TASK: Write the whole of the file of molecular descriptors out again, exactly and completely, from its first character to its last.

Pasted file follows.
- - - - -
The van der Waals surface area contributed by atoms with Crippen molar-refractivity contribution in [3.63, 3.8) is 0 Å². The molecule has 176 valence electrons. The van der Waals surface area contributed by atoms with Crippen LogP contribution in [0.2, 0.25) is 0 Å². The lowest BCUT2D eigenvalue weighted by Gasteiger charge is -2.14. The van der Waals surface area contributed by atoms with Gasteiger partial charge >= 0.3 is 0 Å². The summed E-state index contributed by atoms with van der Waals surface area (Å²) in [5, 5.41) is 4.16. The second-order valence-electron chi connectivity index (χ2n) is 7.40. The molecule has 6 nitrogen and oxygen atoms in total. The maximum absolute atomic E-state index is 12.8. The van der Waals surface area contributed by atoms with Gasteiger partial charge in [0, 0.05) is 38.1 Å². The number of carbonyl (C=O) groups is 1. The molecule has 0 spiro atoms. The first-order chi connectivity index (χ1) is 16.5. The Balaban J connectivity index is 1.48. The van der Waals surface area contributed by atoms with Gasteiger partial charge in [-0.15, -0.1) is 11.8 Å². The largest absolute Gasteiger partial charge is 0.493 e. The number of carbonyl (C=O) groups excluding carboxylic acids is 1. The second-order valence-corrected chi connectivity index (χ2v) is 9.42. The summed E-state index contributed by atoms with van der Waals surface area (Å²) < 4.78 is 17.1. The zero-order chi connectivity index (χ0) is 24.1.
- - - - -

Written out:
The van der Waals surface area contributed by atoms with Crippen molar-refractivity contribution in [3.63, 3.8) is 0 Å². The molecule has 176 valence electrons. The van der Waals surface area contributed by atoms with Crippen LogP contribution in [0.2, 0.25) is 0 Å². The lowest BCUT2D eigenvalue weighted by Gasteiger charge is -2.14. The van der Waals surface area contributed by atoms with Gasteiger partial charge >= 0.3 is 0 Å². The summed E-state index contributed by atoms with van der Waals surface area (Å²) in [5, 5.41) is 4.16. The second-order valence-electron chi connectivity index (χ2n) is 7.40. The molecule has 6 nitrogen and oxygen atoms in total. The maximum absolute atomic E-state index is 12.8. The van der Waals surface area contributed by atoms with Gasteiger partial charge in [0, 0.05) is 38.1 Å². The number of carbonyl (C=O) groups is 1. The molecule has 0 spiro atoms. The first-order chi connectivity index (χ1) is 16.5. The Balaban J connectivity index is 1.48. The van der Waals surface area contributed by atoms with Gasteiger partial charge in [-0.15, -0.1) is 11.8 Å². The largest absolute Gasteiger partial charge is 0.493 e. The number of carbonyl (C=O) groups excluding carboxylic acids is 1. The second-order valence-corrected chi connectivity index (χ2v) is 9.42. The summed E-state index contributed by atoms with van der Waals surface area (Å²) < 4.78 is 17.1. The zero-order chi connectivity index (χ0) is 24.1.